The Future Workplace: Getting It Right

The world of work was changing well before the pandemic. Technology is significantly affecting work, jobs, wages and society at large — and will continue to do so for the foreseeable future. It is impacting how companies design and manage a diverse talent, workforce and technological ecosystem that includes on-demand resources (contractors, part-time and “gig economy” workers) and “digital labor” (technology performing work in lieu of humans) in addition to permanent employees. Accordingly, organisations across the world face the challenge of upskilling and reskilling countless millions of employees with job functions that are being displaced by widespread adoption of artificial intelligence, automation in all of its forms, natural language processing, visual recognition software, virtual reality simulations and other digital advances.

COVID-19 complicated this picture because companies now have to deal with hybrid work models as they return employees to offices and physical facilities. The pandemic has proven in many industries that employees don’t have to cluster physically in the same place to operate successfully.

These developments have created significant change in the workplace. In this issue of The Bulletin, we suggest four areas that will present important differentiators for success.

Our society has experienced extreme change in a relatively short period. Organisations that incorporate an understanding of how the pandemic experience has reshaped societal norms and behaviors into their interactions with employees, customers and other stakeholders are likely to display a higher level of empathy for their people.

For example, people have a different worldview today than they had before the global health crisis. Employees are more concerned about wellness and mental health. They want a voice and a choice on where they work and when. Diversity, equity and inclusion have emerged as table stakes, and companies must get on with the execution of actionable plans reflecting a meaningful commitment to make a difference. That means focusing more attention on women and underrepresented minorities, who have been hit disproportionately hard by the pandemic. Employees want meaning, purpose and challenge in their work. They want better work-life balance. They want to grow, be treated fairly and contribute in a work environment where they feel respected, rewarded and safe. Most importantly, they want to face the future with confidence, and that entails receiving the training, coaching and work experiences they need to skill themselves continuously as job functions evolve.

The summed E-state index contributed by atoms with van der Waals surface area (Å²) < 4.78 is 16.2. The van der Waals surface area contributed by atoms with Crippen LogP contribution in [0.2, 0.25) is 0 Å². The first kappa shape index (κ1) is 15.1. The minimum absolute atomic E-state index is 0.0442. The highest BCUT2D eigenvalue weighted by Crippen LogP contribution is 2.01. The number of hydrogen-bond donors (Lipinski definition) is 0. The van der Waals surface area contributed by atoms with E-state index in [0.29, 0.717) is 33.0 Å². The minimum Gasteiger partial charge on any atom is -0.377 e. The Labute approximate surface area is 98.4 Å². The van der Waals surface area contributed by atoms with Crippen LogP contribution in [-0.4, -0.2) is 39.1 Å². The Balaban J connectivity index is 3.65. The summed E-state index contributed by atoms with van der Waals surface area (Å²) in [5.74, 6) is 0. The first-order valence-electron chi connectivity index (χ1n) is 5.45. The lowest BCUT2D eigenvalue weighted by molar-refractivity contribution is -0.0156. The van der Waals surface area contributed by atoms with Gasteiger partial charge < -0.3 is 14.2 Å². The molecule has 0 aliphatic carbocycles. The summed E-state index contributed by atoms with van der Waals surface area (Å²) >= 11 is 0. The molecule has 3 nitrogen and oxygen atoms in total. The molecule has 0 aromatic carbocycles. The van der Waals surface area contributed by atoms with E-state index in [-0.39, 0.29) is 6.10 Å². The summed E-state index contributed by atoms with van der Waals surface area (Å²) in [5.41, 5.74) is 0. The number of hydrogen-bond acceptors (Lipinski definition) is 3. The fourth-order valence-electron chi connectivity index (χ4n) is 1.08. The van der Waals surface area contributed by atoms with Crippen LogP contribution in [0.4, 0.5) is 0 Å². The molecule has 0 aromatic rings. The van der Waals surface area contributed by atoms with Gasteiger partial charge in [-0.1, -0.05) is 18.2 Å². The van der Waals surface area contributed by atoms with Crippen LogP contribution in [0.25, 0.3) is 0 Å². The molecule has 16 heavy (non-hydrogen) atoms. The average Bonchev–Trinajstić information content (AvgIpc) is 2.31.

As the world of work evolves, leaders must decide on workplace design and implement creative strategies around managing people and talent in what, for many companies, is likely to be some form of hybrid model of remote and in-person work involving permanent employees, on-demand resources and digital capabilities. While learning from the past, leaders should look forward when formulating their future workplace vision, building the foundation for their communications, strategy-setting, talent management, and metrics, measures and monitoring. These considerations are ultimately a branding play. An engaged workforce with a strong customer focus and culture that attracts and retains talent provides a powerful foundation for delivering on the organisation’s brand promise.

In articulating a compelling future workplace vision, leaders should:

  • Define the return on expectation. Address the results that the organisation desires based on the transformation investments it intends to make. Teaming and collaboration efficiencies, decision-making velocity, innovation speed-to-market, and customer-facing empowerment are examples.